LONDON — The foot-and-mouth outbreak in Britain is not devastating British farm production. It is devastating farming’s relationship with the rest of Britain. Less than 2 percent of Britain’s livestock have been slaughtered either because they have the disease or because, though healthy, they might transmit it. Central England is largely free of the disease, which is concentrated in the border counties of Cumbria in the northwest, Devon in the southwest and Dumfries and Galloway in Scotland.
But though the disease is limited in scope, farming leaders have reacted as though it is an infinite catastrophe, against which no state measures could be too dramatic. At the start of the outbreak, over a month ago, farm leaders wanted to plunge the whole country into a state of emergency. They responded to the spread of the disease with panic and despair.
They demanded that no one from “outside” should step or drive into the countryside lest they spread the disease. The tone of hysteria in their voices did not abate until last week, when the army was given some responsibility for the mass killing and disposal of some animals in some affected areas. Only the sight of men in uniform, who draw their values and knowledge from outside the world of politics, had a calming effect. Only the army fitted the scale of farmers’ fears. These fears, so unbounded, so trembling and despairing, are not a measure of the danger of foot and mouth disease; they are a measure of the insecurity the British farmer feels in the mixed world of global food production, multinational supermarkets and international environmental dangers.
It has taken weeks for those outside farming to recover their own voices. At first, others in the countrywide were inclined to let farmers speak for all: This was a terrible plague against which all had to unite and protect themselves. Then, as the large majority of rural businesses saw their incomes dry up, they began to question this response. For while farming leaders wanted all movement in the countryside stopped, almost as a symbolic mark of their state of siege, the rural economy as a whole depends absolutely on mobility: on tourists. The tourism on which the countryside depends is largely homegrown. While foreign visitors flock to London for the theaters and shops and galleries, the British have a long, robustly defended tradition of countryside walks. Walking, mountaineering, rock climbing, horse riding, camping, painting a landscape, boiling a kettle for a cup of tea under a piece of canvas in the pouring rain, these delights are more familiar, more British, than a glimpse of Big Ben. It is they who sustain the myriad of small bed and breakfast establishments, cafes, pubs and tea shops, souvenir stalls and batteries of picture postcards, on which many a small town depends.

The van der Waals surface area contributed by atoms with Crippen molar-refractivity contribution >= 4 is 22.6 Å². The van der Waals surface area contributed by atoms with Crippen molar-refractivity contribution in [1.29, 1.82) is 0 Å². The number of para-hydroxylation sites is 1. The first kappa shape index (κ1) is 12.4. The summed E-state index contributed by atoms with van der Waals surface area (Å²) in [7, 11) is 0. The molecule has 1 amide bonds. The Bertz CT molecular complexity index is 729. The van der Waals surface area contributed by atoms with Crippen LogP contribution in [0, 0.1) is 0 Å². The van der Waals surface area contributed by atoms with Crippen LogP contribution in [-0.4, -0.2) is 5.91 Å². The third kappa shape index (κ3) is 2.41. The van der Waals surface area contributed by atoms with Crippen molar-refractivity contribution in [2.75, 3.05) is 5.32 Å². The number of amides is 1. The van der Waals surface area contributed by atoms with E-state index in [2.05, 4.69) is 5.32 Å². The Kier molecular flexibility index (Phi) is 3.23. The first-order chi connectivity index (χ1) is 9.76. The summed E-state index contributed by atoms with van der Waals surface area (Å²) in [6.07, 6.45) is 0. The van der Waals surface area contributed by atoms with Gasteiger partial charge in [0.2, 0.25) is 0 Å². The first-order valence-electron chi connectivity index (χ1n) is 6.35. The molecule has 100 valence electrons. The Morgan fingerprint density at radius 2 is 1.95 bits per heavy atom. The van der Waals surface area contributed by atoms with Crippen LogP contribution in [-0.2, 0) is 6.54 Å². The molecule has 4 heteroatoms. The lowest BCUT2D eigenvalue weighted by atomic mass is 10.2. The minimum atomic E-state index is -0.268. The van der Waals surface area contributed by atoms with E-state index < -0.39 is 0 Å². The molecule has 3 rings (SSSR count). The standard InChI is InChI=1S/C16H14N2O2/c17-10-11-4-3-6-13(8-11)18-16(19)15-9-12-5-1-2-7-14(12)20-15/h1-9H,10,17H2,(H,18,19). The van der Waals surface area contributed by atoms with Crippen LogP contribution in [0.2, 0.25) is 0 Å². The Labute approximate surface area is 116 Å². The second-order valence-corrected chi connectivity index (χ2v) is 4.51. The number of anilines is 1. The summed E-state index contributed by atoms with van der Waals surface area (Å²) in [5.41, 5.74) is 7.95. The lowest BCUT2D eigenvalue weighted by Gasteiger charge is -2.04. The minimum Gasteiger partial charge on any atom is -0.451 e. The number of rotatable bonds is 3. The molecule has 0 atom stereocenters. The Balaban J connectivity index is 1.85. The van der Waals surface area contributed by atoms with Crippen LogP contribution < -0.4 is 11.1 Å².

This conflict of interests turned an animal disease into a political crisis. If the owners of pubs and petrol pumps broke ranks with the farmers, then relations within the countryside would be soured for a long time. But if they allied with the farmers’ state of siege, then their businesses would die. The government appointed the environment minister, the placatory Michael Meacher, to head a “rural task force,” in fact to massage the crisis between farming and other rural commerce. But neither he, nor the even more soft-spoken agriculture minister, Nick Brown, could hold the rural conflict in check. Enter the army, and enter Prime Minister Tony Blair, taking personal charge of the crisis.